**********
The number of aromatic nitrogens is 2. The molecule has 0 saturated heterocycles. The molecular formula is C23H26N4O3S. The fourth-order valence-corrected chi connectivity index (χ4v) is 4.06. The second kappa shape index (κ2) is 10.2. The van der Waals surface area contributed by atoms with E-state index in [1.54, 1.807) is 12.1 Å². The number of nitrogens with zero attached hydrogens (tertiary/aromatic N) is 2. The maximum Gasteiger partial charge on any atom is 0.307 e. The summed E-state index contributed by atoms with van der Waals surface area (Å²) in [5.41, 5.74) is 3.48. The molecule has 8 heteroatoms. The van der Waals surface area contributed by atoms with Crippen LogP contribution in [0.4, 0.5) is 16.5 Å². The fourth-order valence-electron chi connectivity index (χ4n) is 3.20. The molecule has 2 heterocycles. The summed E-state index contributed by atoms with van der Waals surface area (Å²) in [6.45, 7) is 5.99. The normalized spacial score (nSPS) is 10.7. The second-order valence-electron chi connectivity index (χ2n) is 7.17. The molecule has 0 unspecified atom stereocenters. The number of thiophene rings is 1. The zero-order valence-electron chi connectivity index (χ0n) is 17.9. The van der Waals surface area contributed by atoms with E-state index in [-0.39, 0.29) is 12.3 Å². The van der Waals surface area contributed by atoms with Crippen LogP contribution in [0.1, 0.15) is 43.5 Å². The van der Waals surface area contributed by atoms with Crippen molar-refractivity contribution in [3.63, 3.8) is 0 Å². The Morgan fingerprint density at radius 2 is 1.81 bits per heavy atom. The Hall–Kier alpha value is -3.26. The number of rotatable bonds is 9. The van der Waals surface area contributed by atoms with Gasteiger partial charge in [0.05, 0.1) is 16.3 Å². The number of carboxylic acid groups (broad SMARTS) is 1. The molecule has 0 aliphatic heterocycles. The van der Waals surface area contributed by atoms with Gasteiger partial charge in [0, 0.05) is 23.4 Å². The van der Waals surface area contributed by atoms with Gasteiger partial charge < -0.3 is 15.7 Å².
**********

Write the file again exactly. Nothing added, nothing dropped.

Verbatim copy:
The number of aromatic nitrogens is 2. The molecule has 0 saturated heterocycles. The molecular formula is C23H26N4O3S. The fourth-order valence-corrected chi connectivity index (χ4v) is 4.06. The second kappa shape index (κ2) is 10.2. The van der Waals surface area contributed by atoms with E-state index in [1.54, 1.807) is 12.1 Å². The number of nitrogens with zero attached hydrogens (tertiary/aromatic N) is 2. The maximum Gasteiger partial charge on any atom is 0.307 e. The summed E-state index contributed by atoms with van der Waals surface area (Å²) in [5.41, 5.74) is 3.48. The molecule has 8 heteroatoms. The van der Waals surface area contributed by atoms with Crippen LogP contribution in [0.4, 0.5) is 16.5 Å². The fourth-order valence-electron chi connectivity index (χ4n) is 3.20. The molecule has 2 heterocycles. The summed E-state index contributed by atoms with van der Waals surface area (Å²) in [6.45, 7) is 5.99. The normalized spacial score (nSPS) is 10.7. The second-order valence-electron chi connectivity index (χ2n) is 7.17. The molecule has 0 unspecified atom stereocenters. The number of thiophene rings is 1. The zero-order valence-electron chi connectivity index (χ0n) is 17.9. The van der Waals surface area contributed by atoms with E-state index in [-0.39, 0.29) is 12.3 Å². The van der Waals surface area contributed by atoms with Crippen LogP contribution in [0.1, 0.15) is 43.5 Å². The van der Waals surface area contributed by atoms with Crippen molar-refractivity contribution in [3.63, 3.8) is 0 Å². The Morgan fingerprint density at radius 2 is 1.81 bits per heavy atom. The Hall–Kier alpha value is -3.26. The number of rotatable bonds is 9. The van der Waals surface area contributed by atoms with Gasteiger partial charge in [0.05, 0.1) is 16.3 Å². The number of carboxylic acid groups (broad SMARTS) is 1. The molecule has 0 aliphatic heterocycles. The van der Waals surface area contributed by atoms with Gasteiger partial charge in [0, 0.05) is 23.4 Å². The van der Waals surface area contributed by atoms with Gasteiger partial charge < -0.3 is 15.7 Å².